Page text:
If you have ever had to undergo a surgery there is a good chance you woke up afterwards groggy and in pain. In a world where doctors and people are trying to veer away from opioids that pain issue is one that patients have to deal with. There now appears to be new help on the way. The FDA has now approved an expanded labeling for Caldolor to be used intravenously for prior to surgery.
Cumberland Pharmaceuticals Inc. (CPIX) announced on November 29, 2021 that the FDA has approved Caldolor in an expanded labeling of its intravenously delivered formulation of ibuprofen after the administration was shown to significantly reduce pain intensity. As this is ibuprofen it is a non-narcotic pain reliever. Doctors may now administer Caldolor just before surgery so that patients will wake up after their procedures in significantly less pain.
While this is an expanded use labeling by the FDA rather than a new drug approval, it had already shown to manage mild to moderate pain and also moderate to severe pain as an adjunct to opioid analgesics. It had also been shown to help in reducing fever as ibuprofen.
Please be advised that Caldolor may not be appropriate for every single patient about to enter surgery (see below).
According to Cumberland Pharma’s press release, this newly FDA-approved label includes information regarding Caldolor’s indications and usage, appropriate patient populations, clinical study results, potential side effects, and patient safety details. The new label also includes instructions for its use in pregnant women, children, and other populations.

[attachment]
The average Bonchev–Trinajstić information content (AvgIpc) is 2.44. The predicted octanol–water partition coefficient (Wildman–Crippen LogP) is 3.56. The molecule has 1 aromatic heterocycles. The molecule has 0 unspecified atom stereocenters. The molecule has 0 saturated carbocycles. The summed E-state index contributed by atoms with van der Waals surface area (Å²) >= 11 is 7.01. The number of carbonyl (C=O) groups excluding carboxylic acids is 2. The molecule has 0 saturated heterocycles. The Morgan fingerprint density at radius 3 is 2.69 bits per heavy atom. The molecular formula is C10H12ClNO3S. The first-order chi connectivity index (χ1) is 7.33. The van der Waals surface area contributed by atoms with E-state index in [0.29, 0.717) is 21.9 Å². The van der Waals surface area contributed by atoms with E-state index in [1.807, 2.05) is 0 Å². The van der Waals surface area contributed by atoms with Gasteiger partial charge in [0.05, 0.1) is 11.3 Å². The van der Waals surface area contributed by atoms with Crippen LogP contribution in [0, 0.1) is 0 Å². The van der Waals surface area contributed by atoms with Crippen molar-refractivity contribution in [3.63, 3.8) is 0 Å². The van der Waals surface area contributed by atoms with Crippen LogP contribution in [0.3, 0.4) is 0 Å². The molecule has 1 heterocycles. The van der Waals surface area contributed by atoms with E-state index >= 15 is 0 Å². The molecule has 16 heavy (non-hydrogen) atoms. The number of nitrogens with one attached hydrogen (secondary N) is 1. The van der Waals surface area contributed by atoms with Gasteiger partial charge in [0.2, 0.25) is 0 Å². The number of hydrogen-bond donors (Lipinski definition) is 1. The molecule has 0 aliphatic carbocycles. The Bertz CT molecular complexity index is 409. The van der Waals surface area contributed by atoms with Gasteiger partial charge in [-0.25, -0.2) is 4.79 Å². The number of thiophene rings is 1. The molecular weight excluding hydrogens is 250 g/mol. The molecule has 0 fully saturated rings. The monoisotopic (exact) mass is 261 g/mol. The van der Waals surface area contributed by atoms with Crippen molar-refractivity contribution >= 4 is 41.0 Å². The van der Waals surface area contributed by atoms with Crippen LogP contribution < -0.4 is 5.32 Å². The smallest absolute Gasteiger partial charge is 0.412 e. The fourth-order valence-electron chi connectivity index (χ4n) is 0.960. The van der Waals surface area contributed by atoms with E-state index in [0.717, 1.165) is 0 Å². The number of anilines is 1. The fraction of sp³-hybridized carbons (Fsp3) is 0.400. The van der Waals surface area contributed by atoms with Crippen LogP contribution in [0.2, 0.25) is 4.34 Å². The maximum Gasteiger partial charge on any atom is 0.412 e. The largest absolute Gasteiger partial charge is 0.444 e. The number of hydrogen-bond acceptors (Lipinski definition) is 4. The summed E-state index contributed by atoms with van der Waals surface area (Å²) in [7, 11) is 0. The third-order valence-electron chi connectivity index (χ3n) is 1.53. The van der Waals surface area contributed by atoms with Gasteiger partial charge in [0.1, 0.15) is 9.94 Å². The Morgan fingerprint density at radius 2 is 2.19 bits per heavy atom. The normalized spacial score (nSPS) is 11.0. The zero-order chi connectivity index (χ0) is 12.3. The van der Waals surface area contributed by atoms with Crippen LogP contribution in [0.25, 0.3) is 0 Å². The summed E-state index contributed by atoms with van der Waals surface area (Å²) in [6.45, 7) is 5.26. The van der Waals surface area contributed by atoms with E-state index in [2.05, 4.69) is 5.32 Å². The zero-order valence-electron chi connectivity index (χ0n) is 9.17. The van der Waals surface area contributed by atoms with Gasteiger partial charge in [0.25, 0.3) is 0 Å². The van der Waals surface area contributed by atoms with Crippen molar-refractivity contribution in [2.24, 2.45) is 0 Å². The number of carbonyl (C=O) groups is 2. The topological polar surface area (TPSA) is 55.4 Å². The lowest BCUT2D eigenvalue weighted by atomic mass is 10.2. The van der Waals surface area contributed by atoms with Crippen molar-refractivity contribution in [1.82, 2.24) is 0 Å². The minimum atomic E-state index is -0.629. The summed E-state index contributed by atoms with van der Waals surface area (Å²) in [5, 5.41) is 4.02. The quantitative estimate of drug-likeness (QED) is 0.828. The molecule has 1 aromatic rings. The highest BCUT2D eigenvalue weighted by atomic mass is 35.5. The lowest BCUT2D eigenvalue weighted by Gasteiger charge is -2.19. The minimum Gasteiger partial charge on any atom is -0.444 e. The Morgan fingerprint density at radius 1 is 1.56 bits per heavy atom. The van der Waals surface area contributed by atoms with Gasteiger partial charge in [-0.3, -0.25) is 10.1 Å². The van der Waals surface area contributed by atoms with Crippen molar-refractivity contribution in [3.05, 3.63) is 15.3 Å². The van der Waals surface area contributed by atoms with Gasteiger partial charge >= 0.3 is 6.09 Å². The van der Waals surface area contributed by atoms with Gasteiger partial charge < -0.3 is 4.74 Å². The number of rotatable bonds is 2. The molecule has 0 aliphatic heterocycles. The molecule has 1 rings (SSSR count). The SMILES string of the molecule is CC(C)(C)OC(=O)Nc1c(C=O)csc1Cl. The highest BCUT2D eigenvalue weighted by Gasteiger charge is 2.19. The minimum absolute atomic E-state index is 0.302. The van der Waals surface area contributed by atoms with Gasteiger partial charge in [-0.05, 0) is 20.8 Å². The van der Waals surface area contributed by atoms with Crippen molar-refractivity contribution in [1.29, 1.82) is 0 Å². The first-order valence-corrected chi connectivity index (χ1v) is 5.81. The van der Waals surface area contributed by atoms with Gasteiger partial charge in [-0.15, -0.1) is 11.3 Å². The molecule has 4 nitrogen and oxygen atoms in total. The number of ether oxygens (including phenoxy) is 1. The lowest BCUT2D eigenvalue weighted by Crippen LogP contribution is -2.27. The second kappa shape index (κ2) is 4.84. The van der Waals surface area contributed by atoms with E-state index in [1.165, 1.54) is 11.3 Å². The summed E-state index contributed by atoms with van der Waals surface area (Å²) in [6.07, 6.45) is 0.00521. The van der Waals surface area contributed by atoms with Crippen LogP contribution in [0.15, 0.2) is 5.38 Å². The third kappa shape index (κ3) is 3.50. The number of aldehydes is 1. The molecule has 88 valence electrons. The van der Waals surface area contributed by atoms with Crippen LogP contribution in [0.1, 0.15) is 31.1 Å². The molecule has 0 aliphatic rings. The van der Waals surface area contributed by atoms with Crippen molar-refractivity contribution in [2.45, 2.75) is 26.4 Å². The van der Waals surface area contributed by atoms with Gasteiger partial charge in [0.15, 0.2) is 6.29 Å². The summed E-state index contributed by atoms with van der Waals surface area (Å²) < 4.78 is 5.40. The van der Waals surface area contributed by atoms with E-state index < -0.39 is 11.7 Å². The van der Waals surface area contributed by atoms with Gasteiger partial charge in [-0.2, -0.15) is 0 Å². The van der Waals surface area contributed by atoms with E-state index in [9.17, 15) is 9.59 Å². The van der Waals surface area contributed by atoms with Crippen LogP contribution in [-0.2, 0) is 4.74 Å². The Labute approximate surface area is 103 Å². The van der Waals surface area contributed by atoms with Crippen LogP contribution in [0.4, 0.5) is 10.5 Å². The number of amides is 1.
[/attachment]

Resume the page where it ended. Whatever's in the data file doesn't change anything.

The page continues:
Caldolor was already the first FDA-approved intravenous therapy for fever. It is contraindicated in patients with known hypersensitivity to ibuprofen or other NSAIDs, as well as patients with asthma or other allergic-type reactions after taking aspirin or other NSAIDs. Caldolor is also contraindicated for use during the peri-operative period in the setting of coronary artery bypass graft surgery.
A study of orthopedic surgical pain confirmed the significant pain reduction when Caldolor was administered every six hours after having been administered prior to surgery and with supplemental morphine available on an as needed basis.
Cumberland Pharmaceuticals also showed that 185 patients were randomized and treated with either Caldolor 800 mg or placebo ahead of surgery and every six hours thereafter, and morphine was provided on an as needed basis. Caldolor’s efficacy was demonstrated a statistically significant greater reduction in pain intensity over 24 hours after surgery versus the patients who were administered the placebo.
The approval does come with a boxed warning and the company said that it should be used in caution in patients with a history of ulcer disease, GI bleeding, those with fluid retention or heart failure, the elderly, and patients with renal impairment, heart failure, and liver impairment. Blood pressure should be monitored during product treatment. Caution should also be used for patients taking diuretics or ACE inhibitors. Caldolor’s full safety and adverse reactions data have already been made available by Cumberland, and the company has also already released its clinical data.
A.J. Kazimi, chief executive officer of Cumberland Pharmaceuticals, said:
“Before the pandemic began, healthcare systems across the country were in the midst of a public health mission to control surgical pain while decreasing opioid consumption. We are proud to see the continued support for Caldolor’s use in surgical care, with the product’s approved labeling now including the expanded use of the product prior to surgery. We feel confident that this important development provides additional insights into how intravenous ibuprofen can help healthcare professionals and patients as elective surgeries resume.”